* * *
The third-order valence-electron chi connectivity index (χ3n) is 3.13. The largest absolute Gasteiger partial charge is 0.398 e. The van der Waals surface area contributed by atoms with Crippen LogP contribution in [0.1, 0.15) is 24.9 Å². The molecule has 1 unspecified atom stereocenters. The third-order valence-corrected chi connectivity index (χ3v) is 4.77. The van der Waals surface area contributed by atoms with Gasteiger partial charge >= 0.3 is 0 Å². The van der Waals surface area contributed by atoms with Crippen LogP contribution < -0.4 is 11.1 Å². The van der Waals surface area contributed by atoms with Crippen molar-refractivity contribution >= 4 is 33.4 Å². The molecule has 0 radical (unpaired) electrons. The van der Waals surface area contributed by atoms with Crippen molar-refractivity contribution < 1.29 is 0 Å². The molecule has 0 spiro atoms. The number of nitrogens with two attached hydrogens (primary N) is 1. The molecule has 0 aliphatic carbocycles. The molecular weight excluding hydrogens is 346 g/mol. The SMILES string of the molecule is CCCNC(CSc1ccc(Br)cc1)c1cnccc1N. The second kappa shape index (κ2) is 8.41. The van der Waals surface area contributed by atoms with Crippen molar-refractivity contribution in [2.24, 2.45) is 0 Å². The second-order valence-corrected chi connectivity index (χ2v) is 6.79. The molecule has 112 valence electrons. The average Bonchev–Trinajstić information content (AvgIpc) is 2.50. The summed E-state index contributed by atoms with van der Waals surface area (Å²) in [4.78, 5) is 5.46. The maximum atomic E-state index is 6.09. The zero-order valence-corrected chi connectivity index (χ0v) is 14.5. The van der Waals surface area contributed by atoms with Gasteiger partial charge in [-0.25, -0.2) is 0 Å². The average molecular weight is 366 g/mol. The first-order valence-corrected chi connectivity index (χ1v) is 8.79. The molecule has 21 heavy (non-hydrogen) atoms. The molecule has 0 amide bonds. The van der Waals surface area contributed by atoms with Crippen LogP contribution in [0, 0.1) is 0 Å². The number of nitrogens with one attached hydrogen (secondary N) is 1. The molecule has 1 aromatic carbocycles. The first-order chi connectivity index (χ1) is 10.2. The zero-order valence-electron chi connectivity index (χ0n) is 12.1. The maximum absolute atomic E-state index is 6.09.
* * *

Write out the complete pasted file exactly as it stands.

The third-order valence-electron chi connectivity index (χ3n) is 3.13. The largest absolute Gasteiger partial charge is 0.398 e. The van der Waals surface area contributed by atoms with Crippen LogP contribution in [0.1, 0.15) is 24.9 Å². The molecule has 1 unspecified atom stereocenters. The third-order valence-corrected chi connectivity index (χ3v) is 4.77. The van der Waals surface area contributed by atoms with Gasteiger partial charge >= 0.3 is 0 Å². The van der Waals surface area contributed by atoms with Crippen LogP contribution < -0.4 is 11.1 Å². The van der Waals surface area contributed by atoms with Crippen molar-refractivity contribution >= 4 is 33.4 Å². The molecule has 0 radical (unpaired) electrons. The van der Waals surface area contributed by atoms with Crippen molar-refractivity contribution < 1.29 is 0 Å². The molecule has 0 spiro atoms. The number of nitrogens with two attached hydrogens (primary N) is 1. The molecule has 0 aliphatic carbocycles. The molecular weight excluding hydrogens is 346 g/mol. The SMILES string of the molecule is CCCNC(CSc1ccc(Br)cc1)c1cnccc1N. The second kappa shape index (κ2) is 8.41. The van der Waals surface area contributed by atoms with Crippen molar-refractivity contribution in [2.24, 2.45) is 0 Å². The second-order valence-corrected chi connectivity index (χ2v) is 6.79. The molecule has 112 valence electrons. The average Bonchev–Trinajstić information content (AvgIpc) is 2.50. The summed E-state index contributed by atoms with van der Waals surface area (Å²) in [4.78, 5) is 5.46. The maximum atomic E-state index is 6.09. The zero-order valence-corrected chi connectivity index (χ0v) is 14.5. The van der Waals surface area contributed by atoms with Gasteiger partial charge in [-0.25, -0.2) is 0 Å². The average molecular weight is 366 g/mol. The first-order valence-corrected chi connectivity index (χ1v) is 8.79. The molecule has 21 heavy (non-hydrogen) atoms. The molecule has 0 amide bonds. The van der Waals surface area contributed by atoms with Crippen LogP contribution in [0, 0.1) is 0 Å². The number of nitrogens with one attached hydrogen (secondary N) is 1. The molecule has 1 aromatic carbocycles. The first-order chi connectivity index (χ1) is 10.2. The zero-order valence-electron chi connectivity index (χ0n) is 12.1. The maximum absolute atomic E-state index is 6.09.